Figure 1. An implementation of the quantum circuit from [2] in IBM’s quantum composer. The first two H gates prepare the ancilla qubit q[0] and index qubit m q[1] in superposition. The cU3 gate entangles a test data point with the ancilla qubit q[0]. The ccX gate entangles the first training data point with q[0] and q[1]. The ccU3 gate adds the second training data point to the circuit. Lastly the swap operation is used to add the class label to the circuit through a cnot gate due to the star topology of IBM’s 5Q quantum processor.

$|{D}_{1}\rangle =\frac{1}{{Z}_{1}}{\displaystyle {\sum}_{m=0}^{M-1}|m\rangle}\left(|0\rangle |{\psi}_{\stackrel{\u02dc}{X}+{X}^{m}}\rangle +|1\rangle |{\psi}_{\stackrel{\u02dc}{X}-{X}^{m}}\rangle \right)|{y}^{m}\rangle $ (2)

here ${\psi}_{\stackrel{\u02dc}{X}\pm {X}^{m}}=|{\psi}_{\stackrel{\u02dc}{X}}\rangle \pm |{\psi}_{{X}^{m}}\rangle $ . The key observation is

$\frac{1}{{Z}_{2}}{\displaystyle {\sum}_{{y}^{m}=0}{\left|\stackrel{\u02dc}{X}+{X}^{m}\right|}^{2}}=1-\frac{1}{{Z}_{2}}{\displaystyle {\sum}_{{y}^{m}=0}{\left|\stackrel{\u02dc}{X}-{X}^{m}\right|}^{2}}$

where ${Z}_{2}$ is another normalization constant, which implies that the closer the test point $\stackrel{\u02dc}{X}$ to the training point ${X}^{m}$ , the larger the amplitudes in front of ${y}^{m}$ and therefore the more likely to be observed at the last step of measurements. In another word, the probability of measuring the class qubit ${y}^{m}$ in state $|0\rangle $ is:

$P\left(\stackrel{\u02dc}{y}=0\right)=\frac{1}{{Z}_{2}}{\displaystyle {\sum}_{{y}^{m}=0}{\left|\stackrel{\u02dc}{X}+{X}^{m}\right|}^{2}}=1-\frac{1}{{Z}_{2}}{\displaystyle {\sum}_{{y}^{m}=0}{\left|\stackrel{\u02dc}{X}-{X}^{m}\right|}^{2}}$ (3)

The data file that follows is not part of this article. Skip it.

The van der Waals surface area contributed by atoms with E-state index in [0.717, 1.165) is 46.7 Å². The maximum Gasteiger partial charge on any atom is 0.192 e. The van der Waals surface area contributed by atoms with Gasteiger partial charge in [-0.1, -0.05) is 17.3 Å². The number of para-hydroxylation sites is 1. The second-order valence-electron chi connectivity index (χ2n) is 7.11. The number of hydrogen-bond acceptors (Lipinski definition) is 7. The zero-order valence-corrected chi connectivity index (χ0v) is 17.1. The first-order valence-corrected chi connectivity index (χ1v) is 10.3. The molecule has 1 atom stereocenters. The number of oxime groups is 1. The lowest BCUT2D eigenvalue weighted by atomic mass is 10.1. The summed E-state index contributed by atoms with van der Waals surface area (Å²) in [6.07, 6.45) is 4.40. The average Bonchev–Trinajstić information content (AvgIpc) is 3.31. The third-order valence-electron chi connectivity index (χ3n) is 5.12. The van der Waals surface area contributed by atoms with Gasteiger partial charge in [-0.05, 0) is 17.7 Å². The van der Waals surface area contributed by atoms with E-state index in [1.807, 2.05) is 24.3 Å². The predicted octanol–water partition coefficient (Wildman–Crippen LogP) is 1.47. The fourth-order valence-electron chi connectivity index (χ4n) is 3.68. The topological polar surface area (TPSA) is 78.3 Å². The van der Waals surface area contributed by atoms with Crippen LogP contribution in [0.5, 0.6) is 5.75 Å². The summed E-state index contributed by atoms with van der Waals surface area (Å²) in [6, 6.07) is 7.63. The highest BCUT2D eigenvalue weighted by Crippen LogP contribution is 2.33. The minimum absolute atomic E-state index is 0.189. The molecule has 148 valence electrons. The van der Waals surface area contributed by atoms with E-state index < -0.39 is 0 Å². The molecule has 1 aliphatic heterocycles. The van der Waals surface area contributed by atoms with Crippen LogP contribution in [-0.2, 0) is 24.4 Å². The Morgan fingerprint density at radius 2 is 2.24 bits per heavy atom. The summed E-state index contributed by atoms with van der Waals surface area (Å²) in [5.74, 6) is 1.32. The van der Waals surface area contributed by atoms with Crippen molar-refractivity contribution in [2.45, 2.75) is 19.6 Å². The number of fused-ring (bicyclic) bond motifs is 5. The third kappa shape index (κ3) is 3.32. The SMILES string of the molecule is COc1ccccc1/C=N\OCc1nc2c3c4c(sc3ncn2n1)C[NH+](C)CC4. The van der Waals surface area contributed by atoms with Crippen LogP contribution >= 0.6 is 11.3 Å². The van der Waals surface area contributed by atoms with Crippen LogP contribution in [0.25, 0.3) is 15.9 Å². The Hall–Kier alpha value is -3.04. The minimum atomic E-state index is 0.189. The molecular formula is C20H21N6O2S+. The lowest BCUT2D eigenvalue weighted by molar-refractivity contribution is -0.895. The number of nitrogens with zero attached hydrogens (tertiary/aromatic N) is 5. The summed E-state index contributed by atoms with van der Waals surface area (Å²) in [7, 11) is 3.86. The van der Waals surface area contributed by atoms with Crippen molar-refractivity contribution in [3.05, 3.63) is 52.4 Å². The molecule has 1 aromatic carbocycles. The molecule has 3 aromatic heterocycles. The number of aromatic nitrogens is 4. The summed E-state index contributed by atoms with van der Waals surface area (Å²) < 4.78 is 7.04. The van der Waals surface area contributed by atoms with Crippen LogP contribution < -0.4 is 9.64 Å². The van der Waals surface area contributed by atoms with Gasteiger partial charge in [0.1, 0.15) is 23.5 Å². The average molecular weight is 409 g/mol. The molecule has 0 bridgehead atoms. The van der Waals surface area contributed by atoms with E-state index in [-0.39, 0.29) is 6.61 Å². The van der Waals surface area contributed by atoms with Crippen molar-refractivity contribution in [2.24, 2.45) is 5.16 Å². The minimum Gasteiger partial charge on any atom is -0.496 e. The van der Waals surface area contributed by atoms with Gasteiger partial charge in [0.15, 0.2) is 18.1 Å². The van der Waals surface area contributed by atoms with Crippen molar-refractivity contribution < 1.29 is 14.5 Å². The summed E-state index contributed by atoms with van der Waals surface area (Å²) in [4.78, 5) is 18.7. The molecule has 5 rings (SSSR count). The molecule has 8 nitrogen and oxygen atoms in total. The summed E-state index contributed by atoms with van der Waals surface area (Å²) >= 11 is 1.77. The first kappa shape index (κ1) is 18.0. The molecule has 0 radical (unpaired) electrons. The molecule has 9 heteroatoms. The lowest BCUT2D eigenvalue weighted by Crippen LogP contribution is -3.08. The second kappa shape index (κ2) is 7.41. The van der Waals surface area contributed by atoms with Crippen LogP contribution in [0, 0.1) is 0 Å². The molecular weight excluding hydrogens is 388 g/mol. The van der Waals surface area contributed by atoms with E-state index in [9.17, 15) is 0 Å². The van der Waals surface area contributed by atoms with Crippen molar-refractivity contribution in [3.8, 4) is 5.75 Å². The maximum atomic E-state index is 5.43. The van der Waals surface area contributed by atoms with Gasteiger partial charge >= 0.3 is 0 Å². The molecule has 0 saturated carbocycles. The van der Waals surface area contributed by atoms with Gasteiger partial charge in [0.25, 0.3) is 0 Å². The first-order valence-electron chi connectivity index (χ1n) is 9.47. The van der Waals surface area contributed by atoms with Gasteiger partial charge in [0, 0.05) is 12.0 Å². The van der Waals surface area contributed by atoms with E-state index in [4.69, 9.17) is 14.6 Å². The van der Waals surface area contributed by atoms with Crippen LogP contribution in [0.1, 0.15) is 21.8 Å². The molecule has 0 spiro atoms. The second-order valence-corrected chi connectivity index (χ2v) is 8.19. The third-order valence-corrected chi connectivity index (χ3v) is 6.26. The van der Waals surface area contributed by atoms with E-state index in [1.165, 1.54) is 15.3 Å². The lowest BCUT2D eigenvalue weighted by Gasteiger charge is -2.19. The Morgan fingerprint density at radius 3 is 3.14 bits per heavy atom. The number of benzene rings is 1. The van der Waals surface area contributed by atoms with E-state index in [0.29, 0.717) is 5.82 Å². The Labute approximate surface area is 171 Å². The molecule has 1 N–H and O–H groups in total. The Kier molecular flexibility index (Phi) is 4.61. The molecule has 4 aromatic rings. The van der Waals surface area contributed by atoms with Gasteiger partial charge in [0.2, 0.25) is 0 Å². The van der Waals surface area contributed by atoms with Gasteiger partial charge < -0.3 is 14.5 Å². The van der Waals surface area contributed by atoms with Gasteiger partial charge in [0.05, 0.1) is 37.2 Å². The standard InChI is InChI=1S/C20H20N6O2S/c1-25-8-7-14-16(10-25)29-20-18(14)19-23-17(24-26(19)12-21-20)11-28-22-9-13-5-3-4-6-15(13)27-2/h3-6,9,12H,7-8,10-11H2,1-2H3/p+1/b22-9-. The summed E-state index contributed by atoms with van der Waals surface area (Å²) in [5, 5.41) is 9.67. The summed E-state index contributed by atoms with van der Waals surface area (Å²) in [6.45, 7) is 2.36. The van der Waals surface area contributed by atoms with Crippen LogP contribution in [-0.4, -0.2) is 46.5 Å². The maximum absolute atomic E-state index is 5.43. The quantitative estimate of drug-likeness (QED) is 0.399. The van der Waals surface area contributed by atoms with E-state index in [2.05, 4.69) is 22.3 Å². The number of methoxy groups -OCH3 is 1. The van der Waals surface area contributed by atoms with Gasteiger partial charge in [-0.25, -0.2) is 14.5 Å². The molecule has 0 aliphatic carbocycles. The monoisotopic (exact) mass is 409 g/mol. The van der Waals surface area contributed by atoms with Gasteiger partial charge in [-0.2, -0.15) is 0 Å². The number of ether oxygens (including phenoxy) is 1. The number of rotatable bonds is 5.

By exploiting superposition, entanglement, and interference, this algorithm is able to evaluate the distance of the test point to all the training points at once. And more importantly, through clever mathematical manipulation, the probability of the test point belonging to class 0 or 1 can be determined at the end of the quantum circuit. However, when measuring the ancilla qubit (the qubit containing $|0\rangle $ and $|1\rangle $ in equations (1) and (2)), we may see $|1\rangle $ instead of $|0\rangle $ . Therefore the final tally of the counts for P(0) or P(1) has to exclude the results of seeing $|1\rangle $ in the ancilla qubit, which is way different from classical machine learning algorithms.

In this circuit in Figure 1, the first two Hadamard gates are employed to super position the qubits q[0] and q[1]. Entanglement of the qubits is seen among the controlled gates while the interference of the qubits is seen at the last Hadamard gate. According to [2], q[0] is an ancilla qubit, q[1] is index for each training data point, q[2] is data, and q[3] is for class label. q[4] is an temporary qubit that we use to build the ccu3 gate. Note that a swap operation is used at the end of this circuit to satisfy the star topology employed in IBM’s 5Q quantum chip, see Figure 1.

A typical quantum circuit is composed of initial states, followed by several unitary operators, and terminated by a few measurements according to the task of the algorithm. During execution of the algorithm, the super positioned quantum states have to maintain their coherent superposition. As a result, the length of a quantum circuit depends directly on the amount of time that these quantum states can remain coherent [14] .

3. Results

The quantum classifier in [2] uses amplitude encoding technique, so the classical data points that we will use in our experiments are all of the form $\left({x}_{1},{x}_{2}\right)=$ $\left(\mathrm{sin}\theta ,\mathrm{cos}\theta \right)$ , to make the notation easier to follow we simply use θ to represent a point. Say, we can use $\theta =\frac{\text{\pi}}{4}$ to represent the point of $\left(\mathrm{sin}\theta ,\mathrm{cos}\theta \right)$ $=\left(\frac{1}{\sqrt{2}},\frac{1}{\sqrt{2}}\right)$ . Since the classifier is distance based, we like to investigate experimentally how the distance of the data points affect its performance. The classifier is run several times with 1000 or 8192 shots, where 8192 is the maximal number of shots allowed on Quantum Experience. We use IBM’s quantum simulator in this work rather than the real 5Q quantum computer because part of our goal is to extend the binary classifier in [2] to a multiclass classifier that uses more than five qubits. We summarize our findings in the following three subsections.